January 07, 2016 12:50
North Korea made such thoroughly clandestine preparations for its fourth nuclear test that it even caught its sole real ally Beijing on the back foot.
The international community was caught mostly off guard, since North Korea watchers had not been expecting the event so soon even though some preparations were clearly going on at the test site.
But leader Kim Jong-un made no mention of nuclear weapons in his New Year's speech, so there was not even a veiled hint to go by.
The North aired a special broadcast two hours after the test Wednesday and said Kim gave the orders on Dec. 15 and the final go-ahead on Sunday.
The North's official Korean Central News Agency quoted Kim as saying on Dec. 10 that the North has now become a "powerful nuclear weapons state ready to detonate a hydrogen bomb."
Since nobody knows much, the speculation mill has gone into overdrive.
Some point out that Dec. 10 was the same day North Korea's flagship Moranbong girl band arrived in Beijing, but they canceled their concert and left soon after, possibly because Chinese officials bristled at Kim's boast.
The order to carry out the test also came five days after the death of Kim Yang-gon, a point man in negotiations with the South. Some pundits speculate that the vacuum left by his death gave military hardliners an opening to push ahead with the test.
Kim Seung at the Korea Defense Forum said hardline military brass had been engaged with a power tussle with Kim Yang-gon and his United Front Department and were angry when the department spearheaded cross-border projects following an easing of military tensions on Aug. 25.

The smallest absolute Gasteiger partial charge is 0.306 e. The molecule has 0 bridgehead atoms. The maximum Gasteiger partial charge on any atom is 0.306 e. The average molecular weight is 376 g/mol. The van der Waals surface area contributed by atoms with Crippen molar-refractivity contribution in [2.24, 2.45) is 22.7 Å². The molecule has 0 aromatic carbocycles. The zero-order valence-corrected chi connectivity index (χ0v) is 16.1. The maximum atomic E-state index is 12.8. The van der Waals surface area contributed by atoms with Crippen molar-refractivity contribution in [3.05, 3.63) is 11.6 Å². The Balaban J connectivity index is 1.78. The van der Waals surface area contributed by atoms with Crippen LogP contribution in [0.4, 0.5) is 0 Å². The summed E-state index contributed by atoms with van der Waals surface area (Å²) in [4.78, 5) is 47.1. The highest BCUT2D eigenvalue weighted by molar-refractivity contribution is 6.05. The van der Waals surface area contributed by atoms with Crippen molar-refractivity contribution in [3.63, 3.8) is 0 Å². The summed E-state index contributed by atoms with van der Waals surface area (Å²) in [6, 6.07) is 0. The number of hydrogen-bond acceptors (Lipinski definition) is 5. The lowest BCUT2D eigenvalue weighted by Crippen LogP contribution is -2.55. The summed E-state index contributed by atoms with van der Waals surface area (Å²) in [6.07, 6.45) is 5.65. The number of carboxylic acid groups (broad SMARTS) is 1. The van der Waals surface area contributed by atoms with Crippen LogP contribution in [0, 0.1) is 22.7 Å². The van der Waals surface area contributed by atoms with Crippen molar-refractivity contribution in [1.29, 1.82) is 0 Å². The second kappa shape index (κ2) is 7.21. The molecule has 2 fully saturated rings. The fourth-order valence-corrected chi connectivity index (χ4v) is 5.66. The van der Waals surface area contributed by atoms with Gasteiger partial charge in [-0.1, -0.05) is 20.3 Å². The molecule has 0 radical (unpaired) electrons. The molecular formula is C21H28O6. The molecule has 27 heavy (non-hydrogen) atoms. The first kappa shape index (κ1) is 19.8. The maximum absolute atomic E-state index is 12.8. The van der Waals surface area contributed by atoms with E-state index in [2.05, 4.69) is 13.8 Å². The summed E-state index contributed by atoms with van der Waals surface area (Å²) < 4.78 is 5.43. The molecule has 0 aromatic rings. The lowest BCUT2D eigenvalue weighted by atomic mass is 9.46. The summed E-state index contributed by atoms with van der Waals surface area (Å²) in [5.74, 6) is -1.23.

That makes it more likely that the car accident that killed Kim Yang-gon had been arranged as a result of this power struggle, and that the unruly military is in the ascendancy again, some pundits say.
But in the official statement, North Korea only claimed that the nuclear test was conducted in response to the threat of U.S. nuclear weapons.
One diplomatic source said the test was probably an attempt to grab Washington's attention for any advantage in future negotiations.
Yet other diplomatic sources say the nuclear test was a birthday present for Kim, who turns 33 on Friday.
Other pundits say the main aim was to boost morale internally ahead of a Workers Party general assembly in April. Choi Kang at the Asan Institute for Policy Studies said, "Nuclear weapons development is Kim Jong-un's top achievement so far. That means he has done a poor job in improving the North's economy."
And Kim Jae-chun of Sogang University added, "The regime may lose a lot diplomatically, but it gains in terms of consolidating Kim's hold on power and uniting the public."
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